The “cultural rights”, which derive from the Universal Declaration of Human Rights, are a concept developed and defended by researchers, sociologists, philosophers, political leaders and actors of the cultural world. Present in a certain number of articles of law since 2001, the cultural rights aim at highlighting and formalizing, in order to be able to make them operative, the principles of a “cultural democracy”. To summarize it quickly, it is a question of each person being able to give value to his or her personal culture, in order to be able to exercise his or her citizenship: to express himself or herself, to defend his or her point of view, to create, to develop his or her practices, to have access to a cultural diversity, etc. Cultural rights operate in a much wider field than that of the strict cultural sector.
The notion of “cultural rights” is present in France in the laws NOTRe (2015) and LCAP (2016). It is carried by a delegation of the Ministry of Culture (General Delegation for transmission, territories, since January 1, 2021).
Paradoxically, cultural rights are difficult to implement in the cultural sector, which is traditionally rather attached to “cultural democratization”: one often defends the idea of the transmission to the public of works of art of the best possible quality, according to a principle of hierarchy of “cultural values”. Thus, the cultural rights can be lived by certain professionals of the culture as a dangerous dynamics for the Art, a tendency towards the amateur practices, which is not the case.
In my point of view, which is that of a practitioner/researcher in the cultural field, cultural rights are above all a practice, an exercise of democracy in the very methods of organization of the work, of the relation to the other and of the place of each one, the choices of programming, the methods of mediation and animation of workshops, the mode of territorial inscription of the cultural policy, etc.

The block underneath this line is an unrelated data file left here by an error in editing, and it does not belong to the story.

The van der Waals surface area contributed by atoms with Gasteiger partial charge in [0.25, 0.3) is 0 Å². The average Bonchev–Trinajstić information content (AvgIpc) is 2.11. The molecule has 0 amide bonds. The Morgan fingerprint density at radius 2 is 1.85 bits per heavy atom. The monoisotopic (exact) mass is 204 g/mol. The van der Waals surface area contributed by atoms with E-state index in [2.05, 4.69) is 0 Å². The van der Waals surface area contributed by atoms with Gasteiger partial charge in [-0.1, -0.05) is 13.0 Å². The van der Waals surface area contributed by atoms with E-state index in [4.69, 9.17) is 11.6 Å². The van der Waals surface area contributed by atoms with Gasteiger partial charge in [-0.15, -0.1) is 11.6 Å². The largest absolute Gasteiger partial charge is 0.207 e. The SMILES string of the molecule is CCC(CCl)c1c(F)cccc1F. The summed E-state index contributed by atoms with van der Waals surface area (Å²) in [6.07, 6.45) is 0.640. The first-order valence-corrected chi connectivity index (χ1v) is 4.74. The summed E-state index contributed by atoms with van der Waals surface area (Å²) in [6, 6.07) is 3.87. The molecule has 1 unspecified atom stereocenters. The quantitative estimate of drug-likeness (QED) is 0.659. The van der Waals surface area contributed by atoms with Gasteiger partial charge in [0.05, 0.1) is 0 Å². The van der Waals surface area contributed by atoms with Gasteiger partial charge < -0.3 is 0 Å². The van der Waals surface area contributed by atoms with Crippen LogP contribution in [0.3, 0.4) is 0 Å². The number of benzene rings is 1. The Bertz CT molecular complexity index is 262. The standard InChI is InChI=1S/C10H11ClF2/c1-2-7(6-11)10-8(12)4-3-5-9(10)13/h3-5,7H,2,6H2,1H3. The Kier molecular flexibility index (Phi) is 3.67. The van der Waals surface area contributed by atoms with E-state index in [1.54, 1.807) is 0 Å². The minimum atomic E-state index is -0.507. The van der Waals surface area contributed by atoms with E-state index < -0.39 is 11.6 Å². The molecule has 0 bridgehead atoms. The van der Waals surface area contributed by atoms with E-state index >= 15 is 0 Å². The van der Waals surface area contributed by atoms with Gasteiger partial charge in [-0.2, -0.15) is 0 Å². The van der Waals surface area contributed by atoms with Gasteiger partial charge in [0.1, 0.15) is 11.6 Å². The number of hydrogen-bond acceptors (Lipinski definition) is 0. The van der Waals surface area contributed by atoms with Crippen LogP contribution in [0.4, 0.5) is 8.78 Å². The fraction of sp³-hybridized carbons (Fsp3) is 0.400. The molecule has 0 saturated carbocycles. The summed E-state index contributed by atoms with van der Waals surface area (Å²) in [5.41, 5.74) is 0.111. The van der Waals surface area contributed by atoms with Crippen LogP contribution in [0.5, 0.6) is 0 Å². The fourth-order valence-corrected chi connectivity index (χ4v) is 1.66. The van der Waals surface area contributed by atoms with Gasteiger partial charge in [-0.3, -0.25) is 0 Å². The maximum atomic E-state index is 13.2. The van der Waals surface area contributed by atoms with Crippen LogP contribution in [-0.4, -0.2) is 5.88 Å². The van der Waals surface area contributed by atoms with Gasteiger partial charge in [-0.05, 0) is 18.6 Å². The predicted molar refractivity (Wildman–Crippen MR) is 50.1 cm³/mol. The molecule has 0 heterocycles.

I propose in this section concrete working methods for good practices of implementation of cultural rights, based on my field experiences, as well as a sharing of more theoretical reflections, in the framework of my own research on cultural rights.
I place myself in the filiation of thinkers like John Dewey. But cultural rights cannot be presented without mentioning Patrice Meyer-Bisch, Jean-Michel Lucas, Christelle Blouët, the “Fribourg Declaration”, etc.
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Interview with Benoît Labourdette (4’39s, 2020).
Video presentation of Benoît Labourdette’s approach to the democratic dimension of cultural action.
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A film by Benoît Labourdette (1’30s, silent, 2017, pseudonym: Emile C.).
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Sharing my interest in an inspiring personality.
The notion of “cultural rights” is increasingly present in the debates within the cultural sector. They are seen by many as being at the heart of the issues and processes of change in the field of culture. But they are controversial, their very (...)
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The “cultural rights”, which derive from the Universal Declaration of Human Rights, are a concept developed and defended by researchers, sociologists, philosophers, political leaders and actors of the cultural world. Present in a certain number of (...)
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